After leaving the parking lot and leaping across a big trench, we reached a decline. We were on the highest point of the field and could see out across the entire occupied property. Except for the dim light of the moon through an overcast sky the darkness was quite profound. Nonetheless, the many differently-sized islands of light strewn across the field made it quite evident that the area, as well as the whole operation, were a lot bigger than I had expected them to be. On the other end of the field, far off in the distance, I noticed a white line running down the slope of a hill. I didn't understand what it was, and I quickly forgot about it.
Soon there were people all around us, marching with flashlights in groups of 5 to 10, several of them stopping to greet Jérôme. Grown women and men of all ages, children, elderly: this event was clearly not specific to a generation. We headed down the slope, cutting through the grass; the ground was uneven. I didn't know what to expect.
There was a dumpster fire in front of a little hut. A couple of people were standing around, there were tables with various assortments of stuff laid out, towels and blankets hung from the clotheslines. "If you need a blanket later just come by here. They give things away. And if you have something you don't need you can leave it here," explained Jérôme.
There was a faint hum in the air: we heard it long before we could make out what was producing it. We passed the hut, landed on a little path, and followed the sound to its source. A generator. Its cables crept across the grass to a large construction with a roof, where rows of chairs were set up and a handful of people were watching an old black and white movie that was being projected onto a big white canvas, attached to what appeared to be the kind of old iron framed fence you would find at a construction site.
A short diagonally-left-bound wade through the black and soon we arrived at the largest tent. I was impressed by its size (which was considerable, especially given that it was only a temporary installation) and still, its interior was totally packed; people huddled together to make the most of the space. Jérôme and I hovered around the entrance where we got a pretty good look at what was going on.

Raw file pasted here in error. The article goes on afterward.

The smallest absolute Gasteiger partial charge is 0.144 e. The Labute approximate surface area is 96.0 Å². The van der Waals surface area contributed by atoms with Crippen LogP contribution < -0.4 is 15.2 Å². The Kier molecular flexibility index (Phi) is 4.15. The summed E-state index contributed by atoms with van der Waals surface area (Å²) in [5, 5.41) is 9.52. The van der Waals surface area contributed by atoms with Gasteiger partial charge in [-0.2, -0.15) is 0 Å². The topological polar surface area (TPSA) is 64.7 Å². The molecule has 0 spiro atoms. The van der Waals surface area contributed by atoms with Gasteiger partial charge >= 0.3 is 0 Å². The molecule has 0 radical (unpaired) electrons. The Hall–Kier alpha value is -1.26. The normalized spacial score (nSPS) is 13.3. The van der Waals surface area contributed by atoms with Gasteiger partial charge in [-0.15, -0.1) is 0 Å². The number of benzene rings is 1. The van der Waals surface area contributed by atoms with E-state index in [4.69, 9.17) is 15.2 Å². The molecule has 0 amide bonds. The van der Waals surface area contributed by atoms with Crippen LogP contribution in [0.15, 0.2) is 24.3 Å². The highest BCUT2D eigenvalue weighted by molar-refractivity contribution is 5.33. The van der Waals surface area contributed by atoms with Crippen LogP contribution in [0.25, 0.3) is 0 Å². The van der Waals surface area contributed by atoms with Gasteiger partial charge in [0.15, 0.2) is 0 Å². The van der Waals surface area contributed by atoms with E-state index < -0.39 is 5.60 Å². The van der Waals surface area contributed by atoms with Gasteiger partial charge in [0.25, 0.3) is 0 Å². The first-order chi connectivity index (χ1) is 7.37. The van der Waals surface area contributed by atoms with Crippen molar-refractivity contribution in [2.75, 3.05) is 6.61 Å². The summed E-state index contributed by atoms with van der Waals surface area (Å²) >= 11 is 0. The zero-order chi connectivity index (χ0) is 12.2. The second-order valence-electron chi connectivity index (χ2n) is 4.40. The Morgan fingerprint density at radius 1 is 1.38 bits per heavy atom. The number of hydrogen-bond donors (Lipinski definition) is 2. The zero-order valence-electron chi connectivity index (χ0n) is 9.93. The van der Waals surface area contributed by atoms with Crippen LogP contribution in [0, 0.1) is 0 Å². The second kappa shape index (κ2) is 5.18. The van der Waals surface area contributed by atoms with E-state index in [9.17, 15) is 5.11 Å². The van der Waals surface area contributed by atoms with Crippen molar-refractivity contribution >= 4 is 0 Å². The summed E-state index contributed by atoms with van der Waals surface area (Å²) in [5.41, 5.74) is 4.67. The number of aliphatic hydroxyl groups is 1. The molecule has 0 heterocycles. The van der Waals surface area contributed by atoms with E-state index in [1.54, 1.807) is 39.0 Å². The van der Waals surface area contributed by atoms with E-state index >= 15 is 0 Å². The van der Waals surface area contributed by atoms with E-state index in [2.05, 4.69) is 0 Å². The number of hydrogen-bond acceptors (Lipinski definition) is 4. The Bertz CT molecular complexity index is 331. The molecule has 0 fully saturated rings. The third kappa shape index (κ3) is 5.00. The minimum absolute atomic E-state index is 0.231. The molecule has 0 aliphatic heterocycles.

In the middle stood two moderators and they were hosting the discussion. They each had microphones that were hooked up to a big amplifier and that were perpetually passed around to the numerous contributors to the conversation. I had opened a beer and had already given up on trying to follow the French, so I couldn't make heads or tails of what the discussion was actually about but I remember being quite amazed at how civil it was. The tent was full with maybe 80, possibly 100 or more people and they all sat silently and listened; those who engaged in the discussion let each other finish before beginning to speak.
Jérôme was listening intently and checked my face every now and again to see whether I was too. At some point he noticed that something was distracting me: the white line was a little bigger now, and standing next to the tent I had a clear view of it. "What is that?", I pointed to it. "I don't know. I noticed it earlier. Let's have a look." We headed towards it and away from the tent.
- Did you understand them?
- .. No, that was all a bit fast for me.
- Apparently, the police attacked earlier today during the afternoon.
Since I had only been to a handful of demonstrations and hadn't much experience with standing across from police in riot-gear, my mind began nervously to look for things it knew in particular about the French police force. It couldn't come up with anything (except for a couple of scenes from the film La Haine) but I imagined that they were likely to be a little more raw than what I was used to in Austria.